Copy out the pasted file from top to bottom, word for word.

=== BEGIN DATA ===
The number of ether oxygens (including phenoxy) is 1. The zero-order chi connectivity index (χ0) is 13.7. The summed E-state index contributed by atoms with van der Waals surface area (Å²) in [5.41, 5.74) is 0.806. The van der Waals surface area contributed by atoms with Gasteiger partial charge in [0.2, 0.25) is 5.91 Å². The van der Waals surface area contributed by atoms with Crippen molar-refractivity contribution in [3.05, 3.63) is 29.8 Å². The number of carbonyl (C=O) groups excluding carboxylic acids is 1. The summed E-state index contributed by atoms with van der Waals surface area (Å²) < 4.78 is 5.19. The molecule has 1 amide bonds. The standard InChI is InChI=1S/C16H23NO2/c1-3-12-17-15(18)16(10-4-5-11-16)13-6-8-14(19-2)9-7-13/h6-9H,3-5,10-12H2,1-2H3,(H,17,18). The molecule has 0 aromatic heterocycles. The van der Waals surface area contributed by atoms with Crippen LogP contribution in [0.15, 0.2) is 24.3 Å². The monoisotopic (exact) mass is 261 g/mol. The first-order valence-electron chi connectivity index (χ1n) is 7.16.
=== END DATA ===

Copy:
The number of ether oxygens (including phenoxy) is 1. The zero-order chi connectivity index (χ0) is 13.7. The summed E-state index contributed by atoms with van der Waals surface area (Å²) in [5.41, 5.74) is 0.806. The van der Waals surface area contributed by atoms with Gasteiger partial charge in [0.2, 0.25) is 5.91 Å². The van der Waals surface area contributed by atoms with Crippen molar-refractivity contribution in [3.05, 3.63) is 29.8 Å². The number of carbonyl (C=O) groups excluding carboxylic acids is 1. The summed E-state index contributed by atoms with van der Waals surface area (Å²) < 4.78 is 5.19. The molecule has 1 amide bonds. The standard InChI is InChI=1S/C16H23NO2/c1-3-12-17-15(18)16(10-4-5-11-16)13-6-8-14(19-2)9-7-13/h6-9H,3-5,10-12H2,1-2H3,(H,17,18). The molecule has 0 aromatic heterocycles. The van der Waals surface area contributed by atoms with Crippen LogP contribution in [0.15, 0.2) is 24.3 Å². The monoisotopic (exact) mass is 261 g/mol. The first-order valence-electron chi connectivity index (χ1n) is 7.16.